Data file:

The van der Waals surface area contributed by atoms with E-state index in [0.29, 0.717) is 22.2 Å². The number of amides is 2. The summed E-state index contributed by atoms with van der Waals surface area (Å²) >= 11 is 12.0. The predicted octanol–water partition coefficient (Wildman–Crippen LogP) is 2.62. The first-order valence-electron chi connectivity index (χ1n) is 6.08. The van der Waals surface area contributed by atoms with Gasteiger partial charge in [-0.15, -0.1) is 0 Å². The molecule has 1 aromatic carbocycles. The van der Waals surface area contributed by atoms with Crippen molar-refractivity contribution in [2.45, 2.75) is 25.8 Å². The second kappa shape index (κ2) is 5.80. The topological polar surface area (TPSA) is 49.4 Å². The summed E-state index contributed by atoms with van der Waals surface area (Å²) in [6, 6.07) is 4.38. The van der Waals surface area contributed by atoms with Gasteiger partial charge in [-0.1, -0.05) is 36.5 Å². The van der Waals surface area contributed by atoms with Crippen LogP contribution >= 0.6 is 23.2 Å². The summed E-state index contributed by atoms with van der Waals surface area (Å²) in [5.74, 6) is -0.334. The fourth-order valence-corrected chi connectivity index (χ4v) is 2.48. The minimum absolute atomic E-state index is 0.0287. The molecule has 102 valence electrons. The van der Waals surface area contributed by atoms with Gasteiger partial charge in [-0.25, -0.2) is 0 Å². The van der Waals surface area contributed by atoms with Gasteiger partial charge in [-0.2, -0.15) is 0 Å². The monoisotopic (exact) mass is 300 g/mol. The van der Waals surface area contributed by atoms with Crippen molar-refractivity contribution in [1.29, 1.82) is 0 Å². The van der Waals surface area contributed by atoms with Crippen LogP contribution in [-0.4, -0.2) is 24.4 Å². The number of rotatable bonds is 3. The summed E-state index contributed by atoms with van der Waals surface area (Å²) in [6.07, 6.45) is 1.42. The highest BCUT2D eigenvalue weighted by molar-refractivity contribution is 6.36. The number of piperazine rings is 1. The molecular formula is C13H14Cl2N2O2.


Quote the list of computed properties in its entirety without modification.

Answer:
The van der Waals surface area contributed by atoms with E-state index in [0.29, 0.717) is 22.2 Å². The number of amides is 2. The summed E-state index contributed by atoms with van der Waals surface area (Å²) >= 11 is 12.0. The predicted octanol–water partition coefficient (Wildman–Crippen LogP) is 2.62. The first-order valence-electron chi connectivity index (χ1n) is 6.08. The van der Waals surface area contributed by atoms with Gasteiger partial charge in [-0.15, -0.1) is 0 Å². The molecule has 1 aromatic carbocycles. The van der Waals surface area contributed by atoms with Crippen molar-refractivity contribution in [2.45, 2.75) is 25.8 Å². The second kappa shape index (κ2) is 5.80. The topological polar surface area (TPSA) is 49.4 Å². The summed E-state index contributed by atoms with van der Waals surface area (Å²) in [6, 6.07) is 4.38. The van der Waals surface area contributed by atoms with Gasteiger partial charge in [-0.1, -0.05) is 36.5 Å². The van der Waals surface area contributed by atoms with Crippen LogP contribution >= 0.6 is 23.2 Å². The summed E-state index contributed by atoms with van der Waals surface area (Å²) in [5.74, 6) is -0.334. The fourth-order valence-corrected chi connectivity index (χ4v) is 2.48. The minimum absolute atomic E-state index is 0.0287. The molecule has 102 valence electrons. The van der Waals surface area contributed by atoms with Gasteiger partial charge in [-0.25, -0.2) is 0 Å². The van der Waals surface area contributed by atoms with Gasteiger partial charge in [-0.2, -0.15) is 0 Å². The monoisotopic (exact) mass is 300 g/mol. The van der Waals surface area contributed by atoms with Crippen molar-refractivity contribution in [1.29, 1.82) is 0 Å². The van der Waals surface area contributed by atoms with Crippen LogP contribution in [-0.4, -0.2) is 24.4 Å². The number of rotatable bonds is 3. The summed E-state index contributed by atoms with van der Waals surface area (Å²) in [6.07, 6.45) is 1.42. The highest BCUT2D eigenvalue weighted by molar-refractivity contribution is 6.36. The number of piperazine rings is 1. The molecular formula is C13H14Cl2N2O2.